Make Learning Fun:
Have the child write down either the names of people they’d like to know more about, or categories of people. (For instance, inventors, scientists, the person who invented the yoyo, women soldiers in history, etc.) Put the slips of paper in a jar, and each week the child draws out one slip, then uses the internet to research that person or people, and create a way to tell the family about them at dinner. Could be a written report, but it could also be a clay or paper diorama, a play to act out, an illustrated book, etc. The family listens with attention and asks further questions.
Connect with historical fiction:
Ask your child what interests them in history, and look for historical fiction about that person, era, or event. Good historical fiction is, in my opinion, the best way to build interest in history as a topic. Once a child is interested, from having read or listened to a great book, then they can research more about the topic.
Make your own book report:
Have your child choose a book (from an approved list, if you want) read it, and write a book report. Specify that the report shouldn’t be a synopsis of the plot, but should share how they felt about the book. What did you really like? What parts were boring, or scary, or sad? IF you were in the character’s place, what would you have done? What parts of the writing seemed the best to you? How did you feel about the illustrations?
Where in the world is…?
Play geography games online– it’s fun and children usually beat the adults. You can identify all the states, the countries in Africa, etc. and try to improve your times.
Read a family book:
Choose a family book (if you don’t already have one) and listen to it together or take turns reading it aloud. Talk about it the way you do at book club– not in a “schoolish” way. Taking time to listen to and talk with your child can make this time at home one that you will always remember.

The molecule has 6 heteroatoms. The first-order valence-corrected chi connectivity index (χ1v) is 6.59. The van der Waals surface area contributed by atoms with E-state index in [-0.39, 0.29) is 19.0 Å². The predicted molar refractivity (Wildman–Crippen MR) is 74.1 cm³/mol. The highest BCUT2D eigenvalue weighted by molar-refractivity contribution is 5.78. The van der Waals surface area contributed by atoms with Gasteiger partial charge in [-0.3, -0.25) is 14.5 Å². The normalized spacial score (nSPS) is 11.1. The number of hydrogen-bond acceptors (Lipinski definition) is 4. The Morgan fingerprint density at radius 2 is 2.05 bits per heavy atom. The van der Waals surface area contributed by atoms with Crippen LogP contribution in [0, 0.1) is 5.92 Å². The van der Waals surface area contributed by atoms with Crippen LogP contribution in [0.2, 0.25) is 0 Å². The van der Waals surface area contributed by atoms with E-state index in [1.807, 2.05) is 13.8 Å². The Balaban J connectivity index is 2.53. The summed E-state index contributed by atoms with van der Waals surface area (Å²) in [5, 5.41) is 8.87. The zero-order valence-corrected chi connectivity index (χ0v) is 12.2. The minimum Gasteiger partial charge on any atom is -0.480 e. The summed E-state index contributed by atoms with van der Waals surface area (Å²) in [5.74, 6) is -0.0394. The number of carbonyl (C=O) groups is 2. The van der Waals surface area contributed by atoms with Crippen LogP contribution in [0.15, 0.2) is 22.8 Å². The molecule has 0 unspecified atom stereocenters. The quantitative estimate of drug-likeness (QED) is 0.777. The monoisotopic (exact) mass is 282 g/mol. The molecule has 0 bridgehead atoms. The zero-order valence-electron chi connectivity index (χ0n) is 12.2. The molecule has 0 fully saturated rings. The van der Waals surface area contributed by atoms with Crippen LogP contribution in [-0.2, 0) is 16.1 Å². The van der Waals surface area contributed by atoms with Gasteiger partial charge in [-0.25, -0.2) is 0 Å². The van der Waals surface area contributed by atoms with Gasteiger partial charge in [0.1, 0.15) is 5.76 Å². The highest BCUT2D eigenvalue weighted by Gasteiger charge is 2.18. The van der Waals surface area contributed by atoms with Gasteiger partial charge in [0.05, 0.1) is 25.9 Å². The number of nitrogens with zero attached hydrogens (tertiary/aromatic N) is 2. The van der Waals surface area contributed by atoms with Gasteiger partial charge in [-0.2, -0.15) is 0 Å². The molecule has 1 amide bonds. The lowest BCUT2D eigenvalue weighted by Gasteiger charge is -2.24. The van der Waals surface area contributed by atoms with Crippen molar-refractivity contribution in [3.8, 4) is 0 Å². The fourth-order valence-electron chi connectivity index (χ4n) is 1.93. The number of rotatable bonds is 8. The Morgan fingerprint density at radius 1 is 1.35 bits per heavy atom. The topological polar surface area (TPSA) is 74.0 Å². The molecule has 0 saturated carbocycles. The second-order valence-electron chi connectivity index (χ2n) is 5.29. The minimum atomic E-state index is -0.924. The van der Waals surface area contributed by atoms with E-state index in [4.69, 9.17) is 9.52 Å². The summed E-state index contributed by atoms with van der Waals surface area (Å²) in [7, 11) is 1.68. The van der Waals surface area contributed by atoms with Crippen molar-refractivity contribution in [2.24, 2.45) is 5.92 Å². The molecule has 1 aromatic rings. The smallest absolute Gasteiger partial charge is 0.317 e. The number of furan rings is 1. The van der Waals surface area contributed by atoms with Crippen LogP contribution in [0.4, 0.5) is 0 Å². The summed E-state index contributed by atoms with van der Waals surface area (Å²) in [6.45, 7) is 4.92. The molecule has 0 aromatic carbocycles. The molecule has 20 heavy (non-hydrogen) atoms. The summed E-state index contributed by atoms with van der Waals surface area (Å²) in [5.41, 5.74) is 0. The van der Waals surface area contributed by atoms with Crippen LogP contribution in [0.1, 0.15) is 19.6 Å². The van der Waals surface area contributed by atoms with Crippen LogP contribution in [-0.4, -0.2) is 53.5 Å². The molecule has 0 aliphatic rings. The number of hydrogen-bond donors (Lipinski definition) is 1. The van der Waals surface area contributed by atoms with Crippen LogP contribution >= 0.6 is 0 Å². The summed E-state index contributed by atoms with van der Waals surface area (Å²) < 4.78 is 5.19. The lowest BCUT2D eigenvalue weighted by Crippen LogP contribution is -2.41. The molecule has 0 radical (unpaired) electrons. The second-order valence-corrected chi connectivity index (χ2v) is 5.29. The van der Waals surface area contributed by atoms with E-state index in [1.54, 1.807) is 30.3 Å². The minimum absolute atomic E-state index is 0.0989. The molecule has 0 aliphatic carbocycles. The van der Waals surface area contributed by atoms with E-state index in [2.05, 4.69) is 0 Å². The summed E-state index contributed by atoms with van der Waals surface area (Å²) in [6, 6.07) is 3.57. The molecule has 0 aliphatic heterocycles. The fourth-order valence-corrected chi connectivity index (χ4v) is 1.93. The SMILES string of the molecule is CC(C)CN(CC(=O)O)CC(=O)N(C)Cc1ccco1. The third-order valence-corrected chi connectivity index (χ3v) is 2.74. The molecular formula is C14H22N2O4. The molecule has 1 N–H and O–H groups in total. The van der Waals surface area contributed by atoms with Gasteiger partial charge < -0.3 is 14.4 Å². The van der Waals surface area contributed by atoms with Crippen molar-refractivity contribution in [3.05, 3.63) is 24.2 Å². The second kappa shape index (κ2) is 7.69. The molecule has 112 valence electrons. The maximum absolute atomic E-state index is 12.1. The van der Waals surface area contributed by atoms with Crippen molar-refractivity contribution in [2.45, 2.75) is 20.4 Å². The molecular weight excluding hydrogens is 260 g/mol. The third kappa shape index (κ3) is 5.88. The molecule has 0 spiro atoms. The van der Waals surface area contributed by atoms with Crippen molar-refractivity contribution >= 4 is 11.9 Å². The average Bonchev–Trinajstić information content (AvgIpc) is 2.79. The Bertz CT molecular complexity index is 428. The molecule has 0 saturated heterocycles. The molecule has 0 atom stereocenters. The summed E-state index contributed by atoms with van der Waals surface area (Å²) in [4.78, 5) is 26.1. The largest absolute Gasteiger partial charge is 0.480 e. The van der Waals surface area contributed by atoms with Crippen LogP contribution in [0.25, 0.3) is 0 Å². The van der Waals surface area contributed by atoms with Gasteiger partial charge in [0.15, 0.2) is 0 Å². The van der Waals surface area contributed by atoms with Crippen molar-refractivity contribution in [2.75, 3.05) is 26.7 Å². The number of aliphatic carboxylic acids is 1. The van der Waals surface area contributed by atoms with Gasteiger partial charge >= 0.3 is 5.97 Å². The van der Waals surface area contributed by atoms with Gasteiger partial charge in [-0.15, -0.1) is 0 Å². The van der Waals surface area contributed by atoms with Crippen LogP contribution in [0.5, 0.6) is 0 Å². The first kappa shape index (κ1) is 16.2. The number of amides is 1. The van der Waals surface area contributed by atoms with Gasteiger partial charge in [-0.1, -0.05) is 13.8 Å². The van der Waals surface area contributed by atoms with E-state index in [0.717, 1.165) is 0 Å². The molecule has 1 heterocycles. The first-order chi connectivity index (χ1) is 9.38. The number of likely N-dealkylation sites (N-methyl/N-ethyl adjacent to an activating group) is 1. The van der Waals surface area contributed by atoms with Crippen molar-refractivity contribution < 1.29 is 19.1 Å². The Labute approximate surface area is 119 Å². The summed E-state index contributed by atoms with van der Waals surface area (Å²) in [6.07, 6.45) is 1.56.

Have a Little Fun:
Create a game:
Invite your child(ren) to invent a game. Extra points if it pertains to something they are studying! They can draw the boards, create the pieces, make up and test the rules. Play the game as a family after dinner, and ask the child what they liked about it and what parts weren’t as fun as they’d hoped. Have them make changes and then play it again.
Learn a new craft or hobby together– sewing, felting, beading, making lego models, building cardboard dioramas, painting in acrylics– order supplies online if you aren’t going out at all. Get out glue guns (low temperature) and assemble a bunch of recyclables, natural objects, stray bits and pieces, for building stuff. It can be fun to create a jar full of ideas (a giant hand, a chair, a suit of armor, an apple-machine, etc.) and then someone can draw a slip, and everyone can make their own example, and then you can demonstrate them for one another.
Don’t forget puzzles (real-life and online), word games, card games, building toys, etc. Teenagers can be surprised at how fun legos are even when you’ve “outgrown” them. Draw and cut out paper dolls and their clothes.
If you (or your child) likes computer games, sit down and play one together. Share a game you love and talk about why you like it. Let your child teach you about one that they love. Watch Netflix together, or listen to music and dance or draw to it.